Judd Moul, MD: For urologists, myself included, this is a whole new area. I have a basic question. What’s the difference between a PARP inhibitor and a checkpoint inhibitor? They’re 2 different things, correct? Does anyone want to give a very simple answer to that?

Tanya Dorff, MD: Yes. A PARP inhibitor is usually oral. It’s a targeted therapy that is taking advantage of the fact that a cancer cell is already not able to repair DNA damage very well, and adding synthetic lethality on top of that so when the cancer cell goes to divide, it dies. A checkpoint inhibitor immunotherapy is typically intravenous. It’s an antibody, and it’s preventing the cancer from using our natural brake system on the immune cells to prevent the cancer from turning the immune system off. The idea is that your immune system might recognize the cancer, but the cancer’s very tricky and will tell it, “I’m part of you. Don’t attack me using the PD-L1 [programmed death-ligand 1] interaction.”

Alicia Morgans, MD, MPH: What’s really exciting and interesting is that there are multiple approaches to try to combine these 2 things to see if the prostate cancer traditionally not responsive to checkpoint inhibition may be responsive if we used a PARP in combination. That’s definitely a hot area of interest.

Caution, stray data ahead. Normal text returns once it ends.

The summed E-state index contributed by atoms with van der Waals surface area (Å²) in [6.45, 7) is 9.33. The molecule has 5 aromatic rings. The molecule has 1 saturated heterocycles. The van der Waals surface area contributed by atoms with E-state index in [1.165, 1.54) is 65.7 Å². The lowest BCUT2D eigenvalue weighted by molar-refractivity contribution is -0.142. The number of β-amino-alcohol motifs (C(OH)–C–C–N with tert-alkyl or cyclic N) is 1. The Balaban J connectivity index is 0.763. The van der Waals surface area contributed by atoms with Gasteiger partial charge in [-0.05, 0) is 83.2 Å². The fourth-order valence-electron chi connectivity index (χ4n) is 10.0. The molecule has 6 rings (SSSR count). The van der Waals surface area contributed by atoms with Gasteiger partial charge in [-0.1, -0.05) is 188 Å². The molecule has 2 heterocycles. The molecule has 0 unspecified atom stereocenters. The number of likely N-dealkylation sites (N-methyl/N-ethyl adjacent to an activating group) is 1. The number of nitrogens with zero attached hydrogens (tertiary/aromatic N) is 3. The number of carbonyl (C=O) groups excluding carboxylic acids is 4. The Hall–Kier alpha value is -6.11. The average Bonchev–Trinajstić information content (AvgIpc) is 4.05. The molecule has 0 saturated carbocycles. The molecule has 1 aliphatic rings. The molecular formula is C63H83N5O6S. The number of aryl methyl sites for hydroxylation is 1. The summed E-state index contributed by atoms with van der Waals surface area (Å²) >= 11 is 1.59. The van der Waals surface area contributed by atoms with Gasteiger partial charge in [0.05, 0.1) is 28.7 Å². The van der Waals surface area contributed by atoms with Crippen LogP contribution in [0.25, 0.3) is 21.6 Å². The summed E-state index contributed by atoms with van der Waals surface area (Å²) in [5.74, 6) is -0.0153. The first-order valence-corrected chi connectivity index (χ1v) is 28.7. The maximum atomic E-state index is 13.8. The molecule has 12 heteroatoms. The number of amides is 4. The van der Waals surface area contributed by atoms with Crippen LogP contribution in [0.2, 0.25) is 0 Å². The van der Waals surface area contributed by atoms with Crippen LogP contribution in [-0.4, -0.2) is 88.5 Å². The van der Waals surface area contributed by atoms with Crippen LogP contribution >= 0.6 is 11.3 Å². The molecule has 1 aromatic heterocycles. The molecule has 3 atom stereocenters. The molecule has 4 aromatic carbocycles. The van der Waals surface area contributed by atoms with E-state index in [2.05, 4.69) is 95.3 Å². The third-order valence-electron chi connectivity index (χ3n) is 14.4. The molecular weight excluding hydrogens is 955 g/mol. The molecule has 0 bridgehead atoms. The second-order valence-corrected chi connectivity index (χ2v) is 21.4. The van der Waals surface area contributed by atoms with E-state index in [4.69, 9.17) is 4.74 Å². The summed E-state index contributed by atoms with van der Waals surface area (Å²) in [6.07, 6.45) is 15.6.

Neeraj Agarwal, MD: If it makes the urologist feel better, I do not think we know much about the DNA repair pathway and the checkpoint blockade, beyond some really early steps. We’re just starting to learn. Every year, the definition of DNA repair mutations keeps changing. Similarly, with immune checkpoint blockade, there were some major studies presented at ASCO that showed me how little I knew before then.

Alicia Morgans, MD, MPH: Yes.

Judd Moul, MD: On that note, we are about out of time. This has been wonderful. Personally, as a urologist, I have gained so much from this. You guys have been blessed to be surrounded by 3 rising stars—or are already stars—in GU [genitourinary] medical oncology. This has been an extreme pleasure. This program has been extremely informative. We thank you for joining us today and hope you found this OncLive Peer Exchange® discussion on prostate cancer to be useful and informative.


Transcript Edited for Clarity 
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Community Practice Connections™: 3rd Annual International Congress on Oncology & Pathology™Aug 30, 20201.5
Community Practice Connections™: ASCO Direct™ Highlights – 2019 Official Annual Meeting ReviewAug 30, 20201.5